Do I shop the red tags? You bet. But the core of my life is filled with quality staples that are meaningful- I don’t spend hours at the dollar store anymore. After a few experiences pitching way too much embarrassing clutter that I spent my hard earned money on, I would say- less is more.
Try this instead: Figure out what’s going to give you the most bang for your buck and know it’s not going to be the same as your friends or even your favorite money-saving bloggers out there suggest. Would a pair of gorgeous Hunter boots be the squee in your wardrobe, or would a generic pair of rain boots be better? Do you know a gym membership WOULD be worth it to you since you know you’d use it, or would a better use of your time/money be DIYing a workout plan with a buddy?
I’ve had friends admit that hiring a cleaning lady once a quarter or once a month being total sanity savers- though they were embarrassed to spend money on it initially. There will be things that give you mondo satisfaction that you can’t always save money on, so your priorities will be your own, and that’s the way it should be.
One of my biggest rallies is convenience foods- when you forget to pack your lunch, you pay $8 for a $2 sandwich you could have made at home, and that adds up! On the other hand, there are totally times when a DIY-er can get into trouble. If you want to save money on any major purchase- don’t assume it’s cheaper to DIY. Always calculate your “time cost,” and the cost of materials… what is your time really worth?
Too many of us focus on “saving” money when the other key component to savvy frugality is to MAKE money. This was one of the hardest lessons for me. If I knew a freelance job could make me $20 an hour, why was I spending an hour with tasks that were zapping my energy and weren’t either saving me or making me money? For instance- you should spend time shopping around for the best deals on insurance or recurring costs that add up like healthcare, groceries or an affordable apartment that can save you $1,000 a year. Things you shouldn’t spend hours researching? Ya, saving $10 on a pair of shoes- which is a one time cost and will neither save you much or make you any money.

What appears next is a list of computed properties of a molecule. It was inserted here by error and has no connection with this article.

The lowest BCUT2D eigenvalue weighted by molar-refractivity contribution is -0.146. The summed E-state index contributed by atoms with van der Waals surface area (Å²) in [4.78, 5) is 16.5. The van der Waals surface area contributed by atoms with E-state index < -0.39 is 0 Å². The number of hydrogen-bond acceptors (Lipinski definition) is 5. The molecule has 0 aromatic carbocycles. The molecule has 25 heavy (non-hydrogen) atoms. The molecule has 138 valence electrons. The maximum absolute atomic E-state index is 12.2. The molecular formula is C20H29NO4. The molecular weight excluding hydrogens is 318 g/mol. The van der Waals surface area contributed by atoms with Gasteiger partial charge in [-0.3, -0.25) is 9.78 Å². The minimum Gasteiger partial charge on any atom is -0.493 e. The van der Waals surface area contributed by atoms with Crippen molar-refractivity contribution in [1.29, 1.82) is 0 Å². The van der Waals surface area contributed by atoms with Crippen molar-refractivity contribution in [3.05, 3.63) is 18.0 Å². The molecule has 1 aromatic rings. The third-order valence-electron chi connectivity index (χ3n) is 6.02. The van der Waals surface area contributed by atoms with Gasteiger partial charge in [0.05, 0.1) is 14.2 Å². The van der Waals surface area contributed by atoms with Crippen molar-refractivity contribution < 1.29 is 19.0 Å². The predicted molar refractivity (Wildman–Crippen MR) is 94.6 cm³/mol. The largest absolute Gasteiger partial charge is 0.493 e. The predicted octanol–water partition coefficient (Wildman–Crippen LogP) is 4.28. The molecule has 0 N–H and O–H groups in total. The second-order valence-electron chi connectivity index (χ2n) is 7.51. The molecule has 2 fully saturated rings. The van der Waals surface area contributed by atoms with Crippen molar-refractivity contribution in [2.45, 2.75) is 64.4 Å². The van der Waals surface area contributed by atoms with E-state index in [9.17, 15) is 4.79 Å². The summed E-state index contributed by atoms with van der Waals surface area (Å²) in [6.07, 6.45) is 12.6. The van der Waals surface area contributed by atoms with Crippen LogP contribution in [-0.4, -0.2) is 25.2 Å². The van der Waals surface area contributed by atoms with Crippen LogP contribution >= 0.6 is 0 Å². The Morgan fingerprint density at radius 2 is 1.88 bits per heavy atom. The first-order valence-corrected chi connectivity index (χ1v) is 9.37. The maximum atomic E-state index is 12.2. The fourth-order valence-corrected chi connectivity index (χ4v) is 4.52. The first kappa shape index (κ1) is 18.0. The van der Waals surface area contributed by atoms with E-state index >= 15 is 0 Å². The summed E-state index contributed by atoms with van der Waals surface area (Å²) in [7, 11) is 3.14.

Try This Instead: Be honest with yourself, what are you spending too much time on? Even if you’re not side hustling, there are times when your money saving tactics are draining you from being your best self or having the energy to tackle your fitness or personal goals.
If you’re working hard to get out of debt or save up for something big- at times it can be exhausting. Take a pulse on how you’re feeling- are you approaching your goal the right way? Assess that you’re not spending all of your energy trying to save money (in ways that aren’t really adding up to much) and see if you can also side hustle, or find ways to cut costs more efficiently when it comes to your time an energy.
So, I know I go against conventional wisdom when I tell you not to coupon- but if you can find ways to either earn more, or find BIG purchases without spending a ton of time, or recurring expenses you can save money on that will add up quickly or continuously, you’ll be better off.
If you spend an hour clipping coupons to save $20 on groceries, that won’t be replicable- next week you start over and you again, only save $20. Instead, if you find a way to make cheaper meals, establish a budget you can use each month and use that hour to side hustle- earning $30+ an hour, you’ll be better off. It’s all about shaving down the time you spend investing in saving money with habits that are easy to maintain and can run on auto-pilot (or close to it), and instead turning it to making more or simply wasting less.